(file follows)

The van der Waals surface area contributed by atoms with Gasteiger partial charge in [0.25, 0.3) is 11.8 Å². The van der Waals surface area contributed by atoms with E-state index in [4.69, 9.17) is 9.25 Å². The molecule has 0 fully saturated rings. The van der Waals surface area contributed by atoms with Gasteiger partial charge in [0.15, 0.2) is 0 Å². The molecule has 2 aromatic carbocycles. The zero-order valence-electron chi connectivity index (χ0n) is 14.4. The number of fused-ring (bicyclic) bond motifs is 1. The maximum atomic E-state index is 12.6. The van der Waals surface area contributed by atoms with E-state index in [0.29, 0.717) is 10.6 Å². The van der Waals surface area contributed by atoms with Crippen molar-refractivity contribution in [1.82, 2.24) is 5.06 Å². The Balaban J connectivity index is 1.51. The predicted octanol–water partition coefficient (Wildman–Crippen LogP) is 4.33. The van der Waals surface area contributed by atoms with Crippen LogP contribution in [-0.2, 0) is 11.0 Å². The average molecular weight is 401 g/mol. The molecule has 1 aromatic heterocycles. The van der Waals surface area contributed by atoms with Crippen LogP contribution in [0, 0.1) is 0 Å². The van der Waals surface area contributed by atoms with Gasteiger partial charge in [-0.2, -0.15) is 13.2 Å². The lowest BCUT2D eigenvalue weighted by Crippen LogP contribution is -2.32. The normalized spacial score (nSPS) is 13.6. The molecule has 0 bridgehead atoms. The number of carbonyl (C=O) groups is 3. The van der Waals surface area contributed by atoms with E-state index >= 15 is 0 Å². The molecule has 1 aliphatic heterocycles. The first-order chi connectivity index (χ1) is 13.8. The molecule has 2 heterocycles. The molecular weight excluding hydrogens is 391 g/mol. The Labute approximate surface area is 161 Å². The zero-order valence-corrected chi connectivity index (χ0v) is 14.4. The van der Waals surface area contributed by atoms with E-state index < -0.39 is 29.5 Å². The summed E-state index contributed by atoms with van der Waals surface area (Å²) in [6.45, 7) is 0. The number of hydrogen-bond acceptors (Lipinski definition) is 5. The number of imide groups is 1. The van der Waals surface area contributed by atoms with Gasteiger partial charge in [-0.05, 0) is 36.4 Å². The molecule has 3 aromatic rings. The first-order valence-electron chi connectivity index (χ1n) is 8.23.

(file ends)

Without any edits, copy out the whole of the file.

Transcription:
The van der Waals surface area contributed by atoms with Gasteiger partial charge in [0.25, 0.3) is 11.8 Å². The van der Waals surface area contributed by atoms with E-state index in [4.69, 9.17) is 9.25 Å². The molecule has 0 fully saturated rings. The van der Waals surface area contributed by atoms with Gasteiger partial charge in [0.15, 0.2) is 0 Å². The molecule has 2 aromatic carbocycles. The zero-order valence-electron chi connectivity index (χ0n) is 14.4. The number of fused-ring (bicyclic) bond motifs is 1. The maximum atomic E-state index is 12.6. The van der Waals surface area contributed by atoms with E-state index in [0.29, 0.717) is 10.6 Å². The van der Waals surface area contributed by atoms with Crippen molar-refractivity contribution in [1.82, 2.24) is 5.06 Å². The Balaban J connectivity index is 1.51. The predicted octanol–water partition coefficient (Wildman–Crippen LogP) is 4.33. The van der Waals surface area contributed by atoms with Crippen LogP contribution in [-0.2, 0) is 11.0 Å². The average molecular weight is 401 g/mol. The molecule has 1 aromatic heterocycles. The van der Waals surface area contributed by atoms with Crippen LogP contribution in [0, 0.1) is 0 Å². The van der Waals surface area contributed by atoms with Gasteiger partial charge in [-0.2, -0.15) is 13.2 Å². The lowest BCUT2D eigenvalue weighted by Crippen LogP contribution is -2.32. The normalized spacial score (nSPS) is 13.6. The molecule has 0 bridgehead atoms. The number of carbonyl (C=O) groups is 3. The van der Waals surface area contributed by atoms with E-state index >= 15 is 0 Å². The molecule has 1 aliphatic heterocycles. The first-order chi connectivity index (χ1) is 13.8. The molecule has 2 heterocycles. The molecular weight excluding hydrogens is 391 g/mol. The Labute approximate surface area is 161 Å². The zero-order valence-corrected chi connectivity index (χ0v) is 14.4. The van der Waals surface area contributed by atoms with E-state index < -0.39 is 29.5 Å². The summed E-state index contributed by atoms with van der Waals surface area (Å²) in [6.45, 7) is 0. The number of hydrogen-bond acceptors (Lipinski definition) is 5. The number of imide groups is 1. The van der Waals surface area contributed by atoms with Gasteiger partial charge in [-0.05, 0) is 36.4 Å². The molecule has 3 aromatic rings. The first-order valence-electron chi connectivity index (χ1n) is 8.23.